Human beings experience anger when they are exposed to situations or individuals which cause them to feel threatened, hurt, or antagonized. Many people are good at masking anger, but the more intense it becomes, the harder it can be to manage. Regular signs of anger can include pacing, facial tension, raised tone of voice, etc. Similar to anxiety, it's not hard for someone to tell when they're feeling angry, seeing as there are a plethora of internal cues which manifest prior to external signs.

In today's world, there are countless scenarios which can elicit anger. A person may experience feelings of anger if they are cheated on in a relationship, rejected for a promotion, or caught in traffic while on their way to an important destination. Anger is not bad, in and of itself, but a lot of people run into trouble when they lack the ability to control their anger. People who suffer from anger issues and subsequently lash out at others can find themselves in serious trouble.

Full Circle

Anxiety and anger are both emotions which are brought about in response to negative or challenging people or experiences. It's not irregular for people to become angry when they are anxious. It's also not irregular to experience anxiety as a result of actions which occurred or words which were said during anger. Sometimes people even become angry because of how powerless they feel during anxiety; experiencing anxiety and anger at the same time is not uncommon either. It happens more often than most people realize.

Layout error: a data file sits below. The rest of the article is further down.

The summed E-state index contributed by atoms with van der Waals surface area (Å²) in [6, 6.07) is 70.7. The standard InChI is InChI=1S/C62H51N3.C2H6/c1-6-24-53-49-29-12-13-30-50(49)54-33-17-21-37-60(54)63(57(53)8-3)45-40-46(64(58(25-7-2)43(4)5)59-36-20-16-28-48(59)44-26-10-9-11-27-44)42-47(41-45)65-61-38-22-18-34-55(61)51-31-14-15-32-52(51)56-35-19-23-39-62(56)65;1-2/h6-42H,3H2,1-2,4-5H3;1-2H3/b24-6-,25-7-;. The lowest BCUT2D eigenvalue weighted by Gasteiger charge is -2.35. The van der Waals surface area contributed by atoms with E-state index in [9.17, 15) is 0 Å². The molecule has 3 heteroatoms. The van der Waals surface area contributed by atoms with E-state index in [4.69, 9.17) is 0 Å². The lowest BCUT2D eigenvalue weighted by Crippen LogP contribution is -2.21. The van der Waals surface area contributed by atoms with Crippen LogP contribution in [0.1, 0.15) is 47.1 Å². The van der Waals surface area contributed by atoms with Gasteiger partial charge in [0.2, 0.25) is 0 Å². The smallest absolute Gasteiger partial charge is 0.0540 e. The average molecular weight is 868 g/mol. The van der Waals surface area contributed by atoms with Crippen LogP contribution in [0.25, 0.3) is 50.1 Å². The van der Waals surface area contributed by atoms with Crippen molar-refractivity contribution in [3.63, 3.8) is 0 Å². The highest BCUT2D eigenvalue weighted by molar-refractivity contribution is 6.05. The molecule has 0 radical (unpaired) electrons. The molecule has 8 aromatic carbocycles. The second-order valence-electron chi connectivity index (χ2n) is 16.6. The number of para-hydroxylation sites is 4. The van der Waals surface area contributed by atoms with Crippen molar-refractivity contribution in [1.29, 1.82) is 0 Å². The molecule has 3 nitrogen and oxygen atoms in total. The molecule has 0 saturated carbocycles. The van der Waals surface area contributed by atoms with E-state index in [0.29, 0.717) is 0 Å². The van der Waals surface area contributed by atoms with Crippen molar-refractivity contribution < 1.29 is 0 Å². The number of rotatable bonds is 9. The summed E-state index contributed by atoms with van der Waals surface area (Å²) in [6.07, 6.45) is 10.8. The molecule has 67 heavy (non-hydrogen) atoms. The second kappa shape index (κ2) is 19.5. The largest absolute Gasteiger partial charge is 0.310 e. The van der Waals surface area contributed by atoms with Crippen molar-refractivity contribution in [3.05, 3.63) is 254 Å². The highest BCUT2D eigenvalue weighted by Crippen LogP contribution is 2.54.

Stress is another common link between anxiety and anger. Think about it: when someone is anxious, they have concerns about events or situations. This is a form of stress because this state of mind is generated by tension and unease. Anxiety has a tendency to linger like a dark cloud…and so does anger.

Anger, like anxiety, manifests when someone feels displeased about the situations or events which they're exposed to. In many cases, symptoms of anger are more aggressive than those of anxiety. While an anxious person may withdraw from others or experience various physical ailments which are troubling, signs of anger are often the inverse of this. Lashing out, experiencing an increased heart rate, and even being more confrontational or aggressive than usual are dead ringers of anger.

The Propensity For Destruction